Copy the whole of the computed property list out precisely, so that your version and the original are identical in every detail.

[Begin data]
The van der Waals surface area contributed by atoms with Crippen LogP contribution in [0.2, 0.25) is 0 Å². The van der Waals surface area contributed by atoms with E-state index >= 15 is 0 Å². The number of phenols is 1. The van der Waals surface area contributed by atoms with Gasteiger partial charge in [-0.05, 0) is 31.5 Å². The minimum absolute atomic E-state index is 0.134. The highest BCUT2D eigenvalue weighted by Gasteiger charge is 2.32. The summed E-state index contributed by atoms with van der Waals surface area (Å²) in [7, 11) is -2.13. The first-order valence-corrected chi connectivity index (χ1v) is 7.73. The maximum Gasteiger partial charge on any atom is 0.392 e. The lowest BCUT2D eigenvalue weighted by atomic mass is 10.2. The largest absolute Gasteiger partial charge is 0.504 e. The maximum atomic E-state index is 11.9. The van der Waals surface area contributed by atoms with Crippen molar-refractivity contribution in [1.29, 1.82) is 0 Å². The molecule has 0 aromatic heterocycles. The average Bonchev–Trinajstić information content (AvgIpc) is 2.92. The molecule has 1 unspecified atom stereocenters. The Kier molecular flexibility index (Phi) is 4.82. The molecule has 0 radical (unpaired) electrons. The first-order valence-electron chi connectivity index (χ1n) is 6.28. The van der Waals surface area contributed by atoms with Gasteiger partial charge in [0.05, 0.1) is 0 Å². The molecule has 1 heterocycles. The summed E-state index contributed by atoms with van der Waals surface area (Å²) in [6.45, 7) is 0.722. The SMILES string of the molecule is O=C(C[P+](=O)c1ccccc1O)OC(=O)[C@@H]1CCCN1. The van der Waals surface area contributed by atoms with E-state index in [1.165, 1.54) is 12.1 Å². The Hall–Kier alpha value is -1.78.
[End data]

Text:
The van der Waals surface area contributed by atoms with Crippen LogP contribution in [0.2, 0.25) is 0 Å². The van der Waals surface area contributed by atoms with E-state index >= 15 is 0 Å². The number of phenols is 1. The van der Waals surface area contributed by atoms with Gasteiger partial charge in [-0.05, 0) is 31.5 Å². The minimum absolute atomic E-state index is 0.134. The highest BCUT2D eigenvalue weighted by Gasteiger charge is 2.32. The summed E-state index contributed by atoms with van der Waals surface area (Å²) in [7, 11) is -2.13. The first-order valence-corrected chi connectivity index (χ1v) is 7.73. The maximum Gasteiger partial charge on any atom is 0.392 e. The lowest BCUT2D eigenvalue weighted by atomic mass is 10.2. The largest absolute Gasteiger partial charge is 0.504 e. The maximum atomic E-state index is 11.9. The van der Waals surface area contributed by atoms with Crippen molar-refractivity contribution in [1.29, 1.82) is 0 Å². The molecule has 0 aromatic heterocycles. The average Bonchev–Trinajstić information content (AvgIpc) is 2.92. The molecule has 1 unspecified atom stereocenters. The Kier molecular flexibility index (Phi) is 4.82. The molecule has 0 radical (unpaired) electrons. The first-order valence-electron chi connectivity index (χ1n) is 6.28. The van der Waals surface area contributed by atoms with Gasteiger partial charge in [0.05, 0.1) is 0 Å². The molecule has 1 heterocycles. The summed E-state index contributed by atoms with van der Waals surface area (Å²) in [6.45, 7) is 0.722. The SMILES string of the molecule is O=C(C[P+](=O)c1ccccc1O)OC(=O)[C@@H]1CCCN1. The van der Waals surface area contributed by atoms with E-state index in [1.165, 1.54) is 12.1 Å². The Hall–Kier alpha value is -1.78.